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Sale of Government-owned NWG Shares

Volume 695: debated on Wednesday 12 May 2021

I can today inform the House of the disposal of £1.1 billion worth of Government-owned NatWest Group plc—NWG, formerly Royal Bank of Scotland, RBS—shares, representing 5% of the company, by way of an overnight sale via a competitive accelerated book build—ABB—to institutional investors. The Government’s remaining shareholding represents 54.8% of the company.


It is Government policy that where a Government asset no longer serves a public policy purpose, the Government may choose to sell that asset, subject to being able to achieve value for money. This frees up public resource which can be deployed to achieve other public policy objectives.

The Government are committed to returning NWG to full private ownership, given that the original policy objective for the intervention in NWG—to preserve financial and economic stability at a time of crisis—has long been achieved. The Government only conducts sales of NWG shares when it represents value for money to do so and market conditions allow. This sale represents a further step forward for Government in exiting the assets acquired as a result of the 2007 to 2008 financial crisis.

Format and Timing

The Government, supported by advice from UK Government Investments (UKGI), concluded that selling shares by way of a competitive ABB process to institutional investors represented value for money for the taxpayer. The sale involved wall-crossing, an established market procedure designed to improve the chances of reaching the widest possible range of investors, executing successfully and achieving the best price for the taxpayer. Wall-crossing is commonly used in transactions of this sort and involves contacting a number of institutional investors hours before the transaction launch on a confidential basis to give them more time to consider participating in the sale and to provide UKGI with feedback which can be used to optimise the offering. The institutions were selected on the basis of objective criteria and do not receive preferential treatment in the allocation. UKGI intends to keep disposal options under review and will continue to consider further transaction options that achieve value for money for the taxpayer.

ABBs are a well-established method of returning Government-owned shares to private ownership, while protecting value for the taxpayer. The first two sales of NWG shares were completed by way of ABBs—in August 2015 and June 2018, and this method was also used in the sell-down of the Government’s stake in Lloyds Banking Group.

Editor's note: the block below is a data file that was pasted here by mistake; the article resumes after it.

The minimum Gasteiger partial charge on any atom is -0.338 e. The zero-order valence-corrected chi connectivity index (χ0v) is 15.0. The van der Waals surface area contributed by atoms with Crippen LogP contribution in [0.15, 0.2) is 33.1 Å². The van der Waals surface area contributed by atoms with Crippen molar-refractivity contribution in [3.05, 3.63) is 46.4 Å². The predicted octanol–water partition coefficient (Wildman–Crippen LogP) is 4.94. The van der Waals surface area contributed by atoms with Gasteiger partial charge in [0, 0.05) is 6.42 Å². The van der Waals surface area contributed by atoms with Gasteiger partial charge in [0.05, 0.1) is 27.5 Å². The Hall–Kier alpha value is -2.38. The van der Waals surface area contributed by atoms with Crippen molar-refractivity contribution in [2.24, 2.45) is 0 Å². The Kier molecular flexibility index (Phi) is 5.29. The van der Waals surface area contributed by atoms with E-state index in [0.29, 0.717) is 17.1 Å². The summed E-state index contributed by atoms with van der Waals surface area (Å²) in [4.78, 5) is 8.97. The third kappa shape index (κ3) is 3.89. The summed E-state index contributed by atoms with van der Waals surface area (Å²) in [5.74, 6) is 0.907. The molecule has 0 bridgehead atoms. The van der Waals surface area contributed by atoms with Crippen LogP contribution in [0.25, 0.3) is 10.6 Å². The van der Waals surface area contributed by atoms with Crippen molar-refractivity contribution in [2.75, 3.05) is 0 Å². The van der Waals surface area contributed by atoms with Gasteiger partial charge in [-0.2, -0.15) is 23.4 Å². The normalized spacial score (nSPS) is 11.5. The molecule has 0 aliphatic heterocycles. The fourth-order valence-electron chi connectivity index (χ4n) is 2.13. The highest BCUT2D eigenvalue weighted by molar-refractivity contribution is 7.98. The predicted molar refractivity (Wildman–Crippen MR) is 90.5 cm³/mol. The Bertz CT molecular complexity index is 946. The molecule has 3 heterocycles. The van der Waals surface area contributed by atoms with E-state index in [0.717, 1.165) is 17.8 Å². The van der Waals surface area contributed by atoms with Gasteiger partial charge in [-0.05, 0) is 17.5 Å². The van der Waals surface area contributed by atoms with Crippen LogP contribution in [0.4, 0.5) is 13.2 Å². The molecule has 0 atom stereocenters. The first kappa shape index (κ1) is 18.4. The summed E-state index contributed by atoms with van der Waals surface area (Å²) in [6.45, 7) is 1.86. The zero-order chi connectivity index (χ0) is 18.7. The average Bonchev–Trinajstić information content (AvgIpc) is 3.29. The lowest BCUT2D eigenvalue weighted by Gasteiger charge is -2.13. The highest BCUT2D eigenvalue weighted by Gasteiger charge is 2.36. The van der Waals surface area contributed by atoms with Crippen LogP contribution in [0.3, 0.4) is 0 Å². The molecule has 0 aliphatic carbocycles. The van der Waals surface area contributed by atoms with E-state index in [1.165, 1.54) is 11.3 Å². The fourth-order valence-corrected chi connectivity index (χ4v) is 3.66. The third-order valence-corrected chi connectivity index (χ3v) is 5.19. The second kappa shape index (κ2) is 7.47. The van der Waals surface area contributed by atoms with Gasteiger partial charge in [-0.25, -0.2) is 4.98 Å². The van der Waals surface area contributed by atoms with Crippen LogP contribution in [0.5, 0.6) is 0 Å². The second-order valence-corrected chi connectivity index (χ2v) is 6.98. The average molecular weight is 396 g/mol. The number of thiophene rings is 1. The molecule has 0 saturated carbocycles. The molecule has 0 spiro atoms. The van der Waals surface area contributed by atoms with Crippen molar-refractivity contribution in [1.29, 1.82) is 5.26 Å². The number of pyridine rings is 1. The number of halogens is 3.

This is the fourth sale of NWG shares undertaken by the Government, following previous disposals in August 2015, June 2018 and March 2021.

The sale concluded on 11 May 2021, with institutional investors purchasing a limited number of Government owned shares. A total of 580 million shares—5% of the bank—were sold at the price of 190p per share. This represented a 3.6% discount to the 10 May 2021 closing price of 197.05p. A small discount to market price is necessary and expected in a market facing the sale of such a large volume of shares overnight. UKGI’s view, having taken advice from their privatisation adviser, Goldman Sachs, and their capital markets adviser, Rothschild & Co, is that the final price achieved in the transaction represents fair value, based on the current and future prospects of NWG, and that the transaction achieved value for money for the taxpayer. Following this transaction, the Government’s shareholding will stand at 54.8%.

Details of the sale are summarised below:

Government stake in NWG pre-sale


Total shares sold

580 million

Sale price per share


Share price at market close on 10/05/2021


Discount to close price


Total proceeds from the sale

£1,102 million

Government stake in NWG post-sale


Fiscal impacts

The net impacts of the sale on a selection of fiscal metrics are summarised as follows:



Net sale proceeds

£1.1 billion

Retention value range

Within the valuation range


Public sector net borrowing

There may be future indirect impacts as a result of the sale. The sale proceeds reduce public sector debt. All else being equal, the sale will reduce future debt interest costs for Government.

The reduction in Government’s shareholding means it will not receive future dividend income it may otherwise have been entitled to through these shares.

Public sector net debt

Reduced by £1.1 billion

Public sector net financial liabilities

Increased by £40.9 million

Public sector net liabilities

Increased by £40.9 million